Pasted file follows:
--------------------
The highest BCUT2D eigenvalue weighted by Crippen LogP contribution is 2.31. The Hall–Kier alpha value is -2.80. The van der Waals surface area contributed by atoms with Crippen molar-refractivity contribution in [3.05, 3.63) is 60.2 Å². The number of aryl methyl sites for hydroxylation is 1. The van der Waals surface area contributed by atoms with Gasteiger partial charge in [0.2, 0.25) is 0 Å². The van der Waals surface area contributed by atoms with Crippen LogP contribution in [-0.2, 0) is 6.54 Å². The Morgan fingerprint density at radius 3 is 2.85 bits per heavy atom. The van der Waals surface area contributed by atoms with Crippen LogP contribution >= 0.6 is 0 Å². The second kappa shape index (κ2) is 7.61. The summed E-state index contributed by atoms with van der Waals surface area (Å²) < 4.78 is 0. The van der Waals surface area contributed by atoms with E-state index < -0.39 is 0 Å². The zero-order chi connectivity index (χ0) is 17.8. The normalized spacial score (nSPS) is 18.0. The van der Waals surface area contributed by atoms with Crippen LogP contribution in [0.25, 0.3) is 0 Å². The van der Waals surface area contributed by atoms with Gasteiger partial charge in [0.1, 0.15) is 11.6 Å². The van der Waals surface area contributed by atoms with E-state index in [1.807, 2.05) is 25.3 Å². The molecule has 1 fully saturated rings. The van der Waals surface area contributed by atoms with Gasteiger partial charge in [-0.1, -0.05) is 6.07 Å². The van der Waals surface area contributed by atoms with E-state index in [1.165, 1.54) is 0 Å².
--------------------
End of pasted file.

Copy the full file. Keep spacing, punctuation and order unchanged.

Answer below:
The highest BCUT2D eigenvalue weighted by Crippen LogP contribution is 2.31. The Hall–Kier alpha value is -2.80. The van der Waals surface area contributed by atoms with Crippen molar-refractivity contribution in [3.05, 3.63) is 60.2 Å². The number of aryl methyl sites for hydroxylation is 1. The van der Waals surface area contributed by atoms with Gasteiger partial charge in [0.2, 0.25) is 0 Å². The van der Waals surface area contributed by atoms with Crippen LogP contribution in [-0.2, 0) is 6.54 Å². The Morgan fingerprint density at radius 3 is 2.85 bits per heavy atom. The van der Waals surface area contributed by atoms with Crippen LogP contribution >= 0.6 is 0 Å². The second kappa shape index (κ2) is 7.61. The summed E-state index contributed by atoms with van der Waals surface area (Å²) < 4.78 is 0. The van der Waals surface area contributed by atoms with E-state index < -0.39 is 0 Å². The zero-order chi connectivity index (χ0) is 17.8. The normalized spacial score (nSPS) is 18.0. The van der Waals surface area contributed by atoms with Crippen LogP contribution in [0.25, 0.3) is 0 Å². The van der Waals surface area contributed by atoms with Gasteiger partial charge in [0.1, 0.15) is 11.6 Å². The van der Waals surface area contributed by atoms with E-state index in [1.807, 2.05) is 25.3 Å². The molecule has 1 fully saturated rings. The van der Waals surface area contributed by atoms with Gasteiger partial charge in [-0.1, -0.05) is 6.07 Å². The van der Waals surface area contributed by atoms with E-state index in [1.165, 1.54) is 0 Å².